On Aug. 26, 2016, Lola Muñoz was diagnosed with a diffuse intrinsic pontine glioma, an inoperable brain tumour. DIPG affects children almost exclusively, with a 0% survival rate and an average prognosis of nine to 12 months. Only 10% of DIPG patients survive two years.

When their daughter’s left eye initially stopped tracking along with her right, Melissa and Agustin Muñoz thought the problem was merely a lazy eye. That was until Lola had trouble moving the left side of her face – a wrenching series of doctors appointments, specialists and scans upended their world in August 2016 – Lola had a very rare brain tumour.

Several months after learning she had a rare brain tumour — and several more before she would turn 13 — Lola Muñoz made a decision to enter a clinical trial testing whether two chemotherapy drugs might be safe for patients with DIPG, and drove from Upstate New York to Tennessee with her mother.

Diffuse intrinsic pontine gliomas (DIPGs), striking in childhood at the base of the brain, are especially aggressive, difficult to treat and deadly. Lola opted to take part in the trial at St. Jude Children’s Research Hospital in Memphis with a singular hope.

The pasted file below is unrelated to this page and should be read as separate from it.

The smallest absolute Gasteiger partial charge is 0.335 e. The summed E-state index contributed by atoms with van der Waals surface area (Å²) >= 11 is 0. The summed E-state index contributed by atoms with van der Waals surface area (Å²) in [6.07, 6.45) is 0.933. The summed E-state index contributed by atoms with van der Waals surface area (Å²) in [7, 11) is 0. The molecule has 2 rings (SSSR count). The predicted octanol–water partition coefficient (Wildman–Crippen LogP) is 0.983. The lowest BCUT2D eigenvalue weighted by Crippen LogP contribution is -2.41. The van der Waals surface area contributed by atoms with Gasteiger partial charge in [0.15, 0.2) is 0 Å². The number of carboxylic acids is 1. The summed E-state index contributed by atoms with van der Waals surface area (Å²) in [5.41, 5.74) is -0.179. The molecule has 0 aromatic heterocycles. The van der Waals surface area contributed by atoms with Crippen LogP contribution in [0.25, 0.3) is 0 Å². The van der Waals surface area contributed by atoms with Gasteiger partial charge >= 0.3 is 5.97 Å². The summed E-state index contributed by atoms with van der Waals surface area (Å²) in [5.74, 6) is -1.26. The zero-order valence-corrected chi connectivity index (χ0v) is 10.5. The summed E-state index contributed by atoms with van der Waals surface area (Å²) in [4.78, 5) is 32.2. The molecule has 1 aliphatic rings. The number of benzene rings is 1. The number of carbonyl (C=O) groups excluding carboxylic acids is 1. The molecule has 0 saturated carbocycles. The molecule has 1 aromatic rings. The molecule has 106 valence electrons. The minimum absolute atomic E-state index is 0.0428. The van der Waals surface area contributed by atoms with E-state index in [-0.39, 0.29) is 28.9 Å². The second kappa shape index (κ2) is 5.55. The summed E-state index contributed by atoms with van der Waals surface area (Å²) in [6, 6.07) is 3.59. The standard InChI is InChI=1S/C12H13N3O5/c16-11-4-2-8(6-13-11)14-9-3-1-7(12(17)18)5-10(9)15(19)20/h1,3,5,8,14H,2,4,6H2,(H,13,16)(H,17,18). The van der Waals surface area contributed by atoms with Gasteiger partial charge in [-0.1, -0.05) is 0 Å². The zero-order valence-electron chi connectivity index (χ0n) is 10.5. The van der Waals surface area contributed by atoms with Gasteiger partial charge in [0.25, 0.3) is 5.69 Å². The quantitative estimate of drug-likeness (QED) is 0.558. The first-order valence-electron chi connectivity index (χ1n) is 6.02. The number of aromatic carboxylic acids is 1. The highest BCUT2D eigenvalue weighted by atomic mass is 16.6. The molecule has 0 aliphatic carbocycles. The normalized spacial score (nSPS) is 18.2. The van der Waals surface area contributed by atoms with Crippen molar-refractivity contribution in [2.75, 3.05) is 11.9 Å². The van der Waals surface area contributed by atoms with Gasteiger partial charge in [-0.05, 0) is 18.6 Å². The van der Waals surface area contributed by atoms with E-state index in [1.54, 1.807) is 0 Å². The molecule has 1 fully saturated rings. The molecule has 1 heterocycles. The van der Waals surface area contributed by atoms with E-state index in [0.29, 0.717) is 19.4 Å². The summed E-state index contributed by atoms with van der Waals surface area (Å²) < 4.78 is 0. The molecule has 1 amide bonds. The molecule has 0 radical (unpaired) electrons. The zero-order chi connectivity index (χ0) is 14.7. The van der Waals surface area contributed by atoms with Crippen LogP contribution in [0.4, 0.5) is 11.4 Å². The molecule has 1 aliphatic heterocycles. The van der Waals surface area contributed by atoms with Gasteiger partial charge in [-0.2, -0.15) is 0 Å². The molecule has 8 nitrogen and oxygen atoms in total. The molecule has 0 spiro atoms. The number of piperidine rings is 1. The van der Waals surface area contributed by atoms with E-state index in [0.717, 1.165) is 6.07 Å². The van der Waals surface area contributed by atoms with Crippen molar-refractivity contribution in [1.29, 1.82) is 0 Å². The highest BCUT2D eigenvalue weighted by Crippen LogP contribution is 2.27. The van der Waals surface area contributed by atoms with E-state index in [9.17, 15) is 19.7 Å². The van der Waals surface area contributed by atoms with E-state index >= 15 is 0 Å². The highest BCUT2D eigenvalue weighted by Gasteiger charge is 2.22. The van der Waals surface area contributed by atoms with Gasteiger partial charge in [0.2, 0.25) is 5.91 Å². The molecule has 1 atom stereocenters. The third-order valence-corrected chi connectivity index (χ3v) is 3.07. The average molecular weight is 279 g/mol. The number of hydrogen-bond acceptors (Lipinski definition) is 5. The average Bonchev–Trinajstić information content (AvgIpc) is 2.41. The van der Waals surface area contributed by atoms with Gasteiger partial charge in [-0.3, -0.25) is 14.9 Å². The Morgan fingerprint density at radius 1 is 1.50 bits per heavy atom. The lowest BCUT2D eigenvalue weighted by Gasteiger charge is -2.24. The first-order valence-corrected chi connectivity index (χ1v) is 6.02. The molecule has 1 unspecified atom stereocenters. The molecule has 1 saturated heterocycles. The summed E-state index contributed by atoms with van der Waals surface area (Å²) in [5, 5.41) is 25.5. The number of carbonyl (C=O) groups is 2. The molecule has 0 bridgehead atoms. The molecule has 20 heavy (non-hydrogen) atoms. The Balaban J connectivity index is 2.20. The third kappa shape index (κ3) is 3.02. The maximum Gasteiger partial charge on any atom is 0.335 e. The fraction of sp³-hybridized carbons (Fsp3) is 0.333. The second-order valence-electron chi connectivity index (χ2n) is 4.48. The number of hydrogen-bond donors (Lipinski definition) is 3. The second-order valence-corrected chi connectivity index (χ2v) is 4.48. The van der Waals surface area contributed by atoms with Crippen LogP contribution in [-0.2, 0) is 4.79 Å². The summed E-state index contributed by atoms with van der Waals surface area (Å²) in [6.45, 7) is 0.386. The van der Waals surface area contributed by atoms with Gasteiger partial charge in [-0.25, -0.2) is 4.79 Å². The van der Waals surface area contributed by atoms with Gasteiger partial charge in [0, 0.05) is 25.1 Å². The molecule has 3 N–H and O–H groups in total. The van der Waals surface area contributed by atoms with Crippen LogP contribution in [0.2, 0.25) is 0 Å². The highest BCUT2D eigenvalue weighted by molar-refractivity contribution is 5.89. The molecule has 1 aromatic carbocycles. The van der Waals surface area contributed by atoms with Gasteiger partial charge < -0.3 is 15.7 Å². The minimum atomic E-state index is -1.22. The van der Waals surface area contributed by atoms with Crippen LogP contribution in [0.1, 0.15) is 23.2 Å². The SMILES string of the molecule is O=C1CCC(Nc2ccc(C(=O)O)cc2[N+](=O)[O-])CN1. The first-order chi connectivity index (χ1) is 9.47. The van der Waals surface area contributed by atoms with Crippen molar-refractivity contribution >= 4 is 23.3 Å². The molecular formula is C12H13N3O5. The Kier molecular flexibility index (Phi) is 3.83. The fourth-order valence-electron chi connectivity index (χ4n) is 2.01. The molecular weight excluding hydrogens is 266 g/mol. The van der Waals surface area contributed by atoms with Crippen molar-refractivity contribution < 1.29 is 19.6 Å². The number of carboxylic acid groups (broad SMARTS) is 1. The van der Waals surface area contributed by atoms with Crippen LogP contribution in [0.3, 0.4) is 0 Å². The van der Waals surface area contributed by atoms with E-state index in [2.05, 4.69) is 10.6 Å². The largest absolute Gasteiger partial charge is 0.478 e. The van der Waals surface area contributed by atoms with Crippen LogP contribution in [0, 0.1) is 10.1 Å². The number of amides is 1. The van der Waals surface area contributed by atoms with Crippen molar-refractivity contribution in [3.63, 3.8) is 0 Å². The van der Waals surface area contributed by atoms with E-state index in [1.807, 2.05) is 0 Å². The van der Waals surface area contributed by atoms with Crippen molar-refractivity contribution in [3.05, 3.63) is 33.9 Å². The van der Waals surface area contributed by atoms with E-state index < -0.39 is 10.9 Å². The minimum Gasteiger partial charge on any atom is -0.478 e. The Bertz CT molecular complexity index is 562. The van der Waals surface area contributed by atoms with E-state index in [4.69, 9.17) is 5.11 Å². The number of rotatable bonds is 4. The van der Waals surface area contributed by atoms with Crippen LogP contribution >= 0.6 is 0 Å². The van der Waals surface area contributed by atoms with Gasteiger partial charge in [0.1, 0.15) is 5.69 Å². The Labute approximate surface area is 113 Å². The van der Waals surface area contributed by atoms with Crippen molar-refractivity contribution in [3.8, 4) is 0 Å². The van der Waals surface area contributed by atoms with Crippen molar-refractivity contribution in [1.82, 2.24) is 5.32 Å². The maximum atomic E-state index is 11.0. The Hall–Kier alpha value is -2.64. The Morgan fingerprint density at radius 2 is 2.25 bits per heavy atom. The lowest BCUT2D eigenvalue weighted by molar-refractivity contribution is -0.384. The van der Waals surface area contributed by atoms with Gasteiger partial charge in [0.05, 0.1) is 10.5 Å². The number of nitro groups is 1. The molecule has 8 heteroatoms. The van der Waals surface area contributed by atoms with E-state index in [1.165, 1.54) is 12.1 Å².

I’d rather help find something for the other kids that will get DIPG than to not help at all,” she explained.

Lola’s parents and many other individuals tried to maximise the good days, particularly after Lola, exhausted by the chemo, withdrew from the clinical trial. She wanted to return to school and some semblance of living — joking with friends, dancing to music. By May 2017, she had regained enough strength to do a “Defeat DIPG Superhero” 6K, sprinting off at the start. The family took their annual summer camping trip, this time to Niagara Falls.

But in August, new scans showed her tumour was again growing. Lola began both radiation and chemo.

Lola Muñoz passed away on April 2, 2018.

For nearly a year and a half, photojournalist Moriah Ratner followed Lola and the Muñoz family on a journey marked by pain as well as laughter, fear as well as joy, anguish and finally peace. Her camera captured a girl dealing with inevitable loss while trying resolutely to live.

Lola’s story has been published by The Washington Post and National Geographic. Ratner talked to NPR about the challenges of photographing a long-term project so early in her career and the toll it took on her.

Read the article, “Lessons In Life And Death From 12-Year-Old Lola

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